by meish goldish · pdf file ranchers feared that wolves in yellowstone would roam outside the...
Click here to load reader
Post on 09-Jun-2020
Embed Size (px)
Suggested levels for Guided Reading, DRA,™ Lexile,® and Reading Recovery™ are provided in the Pearson Scott Foresman Leveling Guide.
Scott Foresman Reading Street 5.6.1
Skills and Strategy Text Features
Nonfi ction • Draw Conclusions
• Main Idea and Details
• Important Ideas
by Meish Goldish
9 7 8 0 3 2 8 5 2 5 4 2 3
9 0 0 0 0
52542_CVR.indd Page A-B 6/9/09 11:05:28 PM user-s019 /Volumes/104/SF00327/work%0/indd%0/SF_RE_TX:NL_L...
Note: The total word count includes words in the running text and headings only. Numerals and words in chapter titles, captions, labels, diagrams, charts, graphs, sidebars, and extra features are not included.
by Meish Goldish
Photographs Every effort has been made to secure permission and provide appropriate credit for photographic material. The publisher deeply regrets any omission and pledges to correct errors called to its attention in subsequent editions.
Unless otherwise acknowledged, all photographs are the property of Pearson Education, Inc.
Photo locators denoted as follows: Top (T), Center (C), Bottom (B), Left (L), Right (R), Background (Bkgd)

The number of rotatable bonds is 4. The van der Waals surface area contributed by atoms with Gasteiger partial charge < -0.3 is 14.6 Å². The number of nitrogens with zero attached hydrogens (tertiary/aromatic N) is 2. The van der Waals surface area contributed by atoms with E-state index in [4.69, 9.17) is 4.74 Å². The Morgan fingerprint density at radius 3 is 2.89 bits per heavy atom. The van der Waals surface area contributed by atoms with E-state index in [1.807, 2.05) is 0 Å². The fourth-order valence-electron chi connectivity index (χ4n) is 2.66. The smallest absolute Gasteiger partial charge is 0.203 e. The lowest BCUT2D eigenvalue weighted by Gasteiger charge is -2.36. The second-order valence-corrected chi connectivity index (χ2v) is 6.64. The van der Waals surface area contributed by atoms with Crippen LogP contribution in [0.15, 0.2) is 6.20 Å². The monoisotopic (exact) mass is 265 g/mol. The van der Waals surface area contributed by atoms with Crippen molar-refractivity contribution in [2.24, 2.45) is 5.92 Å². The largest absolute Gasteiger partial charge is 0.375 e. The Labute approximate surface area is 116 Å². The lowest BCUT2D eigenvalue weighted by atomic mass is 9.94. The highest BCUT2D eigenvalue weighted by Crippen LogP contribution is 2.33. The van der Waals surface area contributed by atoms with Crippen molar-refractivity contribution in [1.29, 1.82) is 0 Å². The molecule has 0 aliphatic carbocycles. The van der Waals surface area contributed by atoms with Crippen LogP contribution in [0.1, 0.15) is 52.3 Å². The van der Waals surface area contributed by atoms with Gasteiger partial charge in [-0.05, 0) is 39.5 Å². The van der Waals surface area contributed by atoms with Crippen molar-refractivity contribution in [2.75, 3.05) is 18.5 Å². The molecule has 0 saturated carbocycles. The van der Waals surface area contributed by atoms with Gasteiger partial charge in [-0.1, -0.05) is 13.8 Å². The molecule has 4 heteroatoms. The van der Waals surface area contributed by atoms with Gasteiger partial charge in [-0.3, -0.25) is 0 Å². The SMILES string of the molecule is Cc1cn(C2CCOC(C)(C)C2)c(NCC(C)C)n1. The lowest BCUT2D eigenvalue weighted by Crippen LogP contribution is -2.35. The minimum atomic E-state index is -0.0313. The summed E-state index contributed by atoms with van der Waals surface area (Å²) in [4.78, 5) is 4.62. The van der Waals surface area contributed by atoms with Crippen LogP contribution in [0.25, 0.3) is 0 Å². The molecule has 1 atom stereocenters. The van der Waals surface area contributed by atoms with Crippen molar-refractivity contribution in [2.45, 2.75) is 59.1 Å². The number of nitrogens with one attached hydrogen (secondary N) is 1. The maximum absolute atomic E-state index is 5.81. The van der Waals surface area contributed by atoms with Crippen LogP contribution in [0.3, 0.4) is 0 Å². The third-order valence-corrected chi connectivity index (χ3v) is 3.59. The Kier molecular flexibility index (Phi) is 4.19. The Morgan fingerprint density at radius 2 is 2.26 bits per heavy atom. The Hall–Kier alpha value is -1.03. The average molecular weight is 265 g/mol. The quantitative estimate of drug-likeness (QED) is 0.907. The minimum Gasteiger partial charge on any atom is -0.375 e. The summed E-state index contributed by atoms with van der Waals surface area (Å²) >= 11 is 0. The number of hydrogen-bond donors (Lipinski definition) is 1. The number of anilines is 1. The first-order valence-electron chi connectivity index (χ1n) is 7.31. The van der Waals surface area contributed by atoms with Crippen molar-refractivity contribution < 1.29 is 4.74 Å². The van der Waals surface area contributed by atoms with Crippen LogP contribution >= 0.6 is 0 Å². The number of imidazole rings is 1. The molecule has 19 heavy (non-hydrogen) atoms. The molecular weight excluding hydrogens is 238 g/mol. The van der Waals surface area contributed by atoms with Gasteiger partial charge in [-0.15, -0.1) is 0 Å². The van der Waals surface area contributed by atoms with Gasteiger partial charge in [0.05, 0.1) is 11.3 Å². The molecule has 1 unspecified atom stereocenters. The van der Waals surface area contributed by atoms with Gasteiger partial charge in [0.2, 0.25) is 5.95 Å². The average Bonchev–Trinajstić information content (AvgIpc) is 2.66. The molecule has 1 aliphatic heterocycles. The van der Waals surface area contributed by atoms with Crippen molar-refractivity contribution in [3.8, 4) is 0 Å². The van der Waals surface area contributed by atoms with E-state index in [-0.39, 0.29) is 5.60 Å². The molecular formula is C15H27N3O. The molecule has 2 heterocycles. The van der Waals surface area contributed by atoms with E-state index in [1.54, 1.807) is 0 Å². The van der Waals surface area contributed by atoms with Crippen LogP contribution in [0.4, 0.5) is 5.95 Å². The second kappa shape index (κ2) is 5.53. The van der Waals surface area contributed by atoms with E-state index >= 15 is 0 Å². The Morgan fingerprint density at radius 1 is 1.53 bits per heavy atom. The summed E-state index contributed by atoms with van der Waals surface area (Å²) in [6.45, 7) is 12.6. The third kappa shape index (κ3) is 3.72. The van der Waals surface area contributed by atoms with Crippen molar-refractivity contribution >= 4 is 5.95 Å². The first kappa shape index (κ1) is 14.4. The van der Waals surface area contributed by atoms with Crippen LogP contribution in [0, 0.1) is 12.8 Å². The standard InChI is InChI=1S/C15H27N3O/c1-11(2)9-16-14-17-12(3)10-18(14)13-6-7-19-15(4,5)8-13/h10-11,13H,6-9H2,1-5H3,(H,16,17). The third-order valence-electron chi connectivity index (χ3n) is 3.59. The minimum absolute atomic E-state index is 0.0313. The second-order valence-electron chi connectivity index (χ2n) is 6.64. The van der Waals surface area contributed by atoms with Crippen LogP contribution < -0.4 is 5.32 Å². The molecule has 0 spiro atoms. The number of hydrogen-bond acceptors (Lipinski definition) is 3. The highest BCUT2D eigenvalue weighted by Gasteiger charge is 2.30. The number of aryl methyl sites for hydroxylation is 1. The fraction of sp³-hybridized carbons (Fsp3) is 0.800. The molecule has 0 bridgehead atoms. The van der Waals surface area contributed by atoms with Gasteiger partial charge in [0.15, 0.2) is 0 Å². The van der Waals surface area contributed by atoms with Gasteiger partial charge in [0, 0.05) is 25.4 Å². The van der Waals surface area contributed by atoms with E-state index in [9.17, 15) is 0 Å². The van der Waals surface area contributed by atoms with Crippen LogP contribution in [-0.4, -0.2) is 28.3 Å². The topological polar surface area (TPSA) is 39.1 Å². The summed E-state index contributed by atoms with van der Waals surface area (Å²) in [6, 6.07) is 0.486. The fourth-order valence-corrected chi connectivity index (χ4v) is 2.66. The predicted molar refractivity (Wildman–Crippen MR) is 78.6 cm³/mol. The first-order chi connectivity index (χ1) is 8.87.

Opener Kennan Ward/Corbis; 1 BIOS Klein J.-L. & Hubert M.-L./Peter Arnold, Inc.; 4 BIOS Klein J.-L. & Hubert M.-L./Peter Arnold, Inc.; 6 Norbert Rosing/National Geographic Stock/National Geographic Image Collection; 7 Ed Reschke/Peter Arnold, Inc.; 8 ©Leo Keeler/Animals Animals/Earth Scenes; 9 Courtesy of the University of Wisconsin/Madison Archives/University of Wisconsin Digital Collections Center; 10 Jupiter Images; 12 William F. Campbell//Time Life Pictures/Getty Images; 13 William Campbell/Corbis; 15 (T) Barry O’Neil/National Park Service/Time Life Pictures/Getty Images, (B) The Billings Gazette, National Park Service, File/©AP Images; 16 Norbert Rosing/Getty Images; 17 Map Resources; 18 Dan Hartman/NHPA/Photoshot; 20 (Inset) Alamy Images, (Bkgd) Chris Boswell/Alamy Images.
ISBN 13: 978-0-328-52542-3 ISBN 10: 0-328-52542-1
Copyright © by Pearson Education, Inc., or its affiliates. All rights reserved. Printed in the United States of America. This publication is protected by copyright, and permission should be obtained from the publisher prior to any prohibited reproduction, storage in a retrieval system, or transmission in any form or by any means, electronic, mechanical, photocopying, recording, or likewise. For information regarding permissions, write to Pearson Curriculum Rights & Permissions, One Lake Street, Upper Saddle River, New Jersey 07458.
Pearson® is a trademark, in the U.S. and/or in other countries, of Pearson plc or its affiliates. Scott Foresman® is a trademark, in the U.S. and/or in other countries, of Pearson Education, Inc., or its affiliates.
1 2 3 4 5 6 7 8 9 10 V0G1 13 12 11 10 09 3
Wolves and Humans For thousands of years, humans have had a deep-